The Incredible String Band’s truckload of instruments and Yes’s multi-necked guitars did each band’s appeal no harm; novelty begets intrigue and fetishization. A list of Robbie Lee and Lea Bertucci’s instrumentation might invite the same response. Tape deck? Contrabass recorder? Gemshorn? Cool!
But a listen to this duo’s music, while it will yield plenty of unusual sounds, will also deliver the demystifying news that every instrument—be it electronic, wind-propelled or made in Leo Fender’s workshop—is merely a sound-making tool, no more enigmatic than the screwdriver in your grandparent’s tool belt or the rock an otter sets on its chest to break open shellfish. (What, you thought humans were the only animals who used tools? What do you think you are, special?)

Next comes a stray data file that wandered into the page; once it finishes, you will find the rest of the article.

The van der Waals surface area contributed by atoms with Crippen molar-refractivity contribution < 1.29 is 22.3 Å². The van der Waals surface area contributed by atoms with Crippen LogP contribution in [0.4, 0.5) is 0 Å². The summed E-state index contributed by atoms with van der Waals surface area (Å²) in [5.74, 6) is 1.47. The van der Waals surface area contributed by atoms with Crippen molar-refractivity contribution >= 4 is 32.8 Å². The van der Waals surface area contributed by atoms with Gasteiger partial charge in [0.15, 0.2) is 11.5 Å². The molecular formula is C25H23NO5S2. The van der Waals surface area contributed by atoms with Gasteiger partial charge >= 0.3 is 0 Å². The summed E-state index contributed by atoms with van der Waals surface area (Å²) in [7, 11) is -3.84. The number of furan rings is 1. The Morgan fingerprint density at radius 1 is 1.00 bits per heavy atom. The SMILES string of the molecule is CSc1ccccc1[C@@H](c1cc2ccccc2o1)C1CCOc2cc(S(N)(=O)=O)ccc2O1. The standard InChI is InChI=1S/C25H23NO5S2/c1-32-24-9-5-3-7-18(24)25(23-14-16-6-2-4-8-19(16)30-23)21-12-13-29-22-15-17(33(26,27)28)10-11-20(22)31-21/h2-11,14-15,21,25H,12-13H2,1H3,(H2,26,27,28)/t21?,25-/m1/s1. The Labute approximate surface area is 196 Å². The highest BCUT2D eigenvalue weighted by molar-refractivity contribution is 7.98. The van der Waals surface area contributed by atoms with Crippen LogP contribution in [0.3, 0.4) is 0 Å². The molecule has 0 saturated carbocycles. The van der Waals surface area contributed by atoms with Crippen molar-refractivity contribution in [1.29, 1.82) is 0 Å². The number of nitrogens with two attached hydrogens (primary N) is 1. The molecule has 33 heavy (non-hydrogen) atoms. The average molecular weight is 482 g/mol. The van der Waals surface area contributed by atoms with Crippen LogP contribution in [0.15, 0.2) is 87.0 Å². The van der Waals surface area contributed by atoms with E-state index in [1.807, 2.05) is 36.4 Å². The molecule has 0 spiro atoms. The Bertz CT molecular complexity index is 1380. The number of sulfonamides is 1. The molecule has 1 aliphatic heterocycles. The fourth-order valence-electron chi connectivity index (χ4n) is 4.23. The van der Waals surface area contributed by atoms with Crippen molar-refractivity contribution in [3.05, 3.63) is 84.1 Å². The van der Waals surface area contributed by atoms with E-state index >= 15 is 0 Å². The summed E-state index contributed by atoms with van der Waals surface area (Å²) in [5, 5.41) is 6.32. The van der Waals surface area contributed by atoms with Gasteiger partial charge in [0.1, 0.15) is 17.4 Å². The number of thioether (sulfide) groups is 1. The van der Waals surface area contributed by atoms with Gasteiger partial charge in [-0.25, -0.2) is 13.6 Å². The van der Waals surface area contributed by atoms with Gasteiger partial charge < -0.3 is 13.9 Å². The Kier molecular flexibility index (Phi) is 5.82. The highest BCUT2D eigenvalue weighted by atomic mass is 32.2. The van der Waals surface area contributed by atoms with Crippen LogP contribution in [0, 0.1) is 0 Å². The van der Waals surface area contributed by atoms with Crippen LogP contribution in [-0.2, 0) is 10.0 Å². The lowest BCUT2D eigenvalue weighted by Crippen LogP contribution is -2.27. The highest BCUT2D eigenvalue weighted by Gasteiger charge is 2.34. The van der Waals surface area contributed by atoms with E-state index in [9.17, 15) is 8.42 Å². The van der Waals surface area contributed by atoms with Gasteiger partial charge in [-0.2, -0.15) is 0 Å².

Still, it’s understandable if you wonder how those tools were used to make Winds Bells Falls. Lee utilizes his antique woodwinds, orchestra chimes and celeste the way another astute musician in a similar situation might use a saxophone, voice or piano: to obtain resonances and timbres that stand up to rough handling. Because that, sometimes precisely, is what Bertucci does. Her reel-to-reel tape deck isn’t just a means to collect sound; it’s a vehicle for manipulating it, sometimes quite literally so, as she puts her fingers on the tape while the wheels turn.
The squelch of tape being sucked into the heads punctuates the stacks of long, fluttering tones and masticated rhythms that Bertucci fashions out of the raw material that Lee chucks her way. As she warps his playing, he keeps right on tossing in more sounds, and the music becomes a sonic representation of a hall of mirrors. The outcome is a series of sonic events that are by turns playful, lulling and disorienting.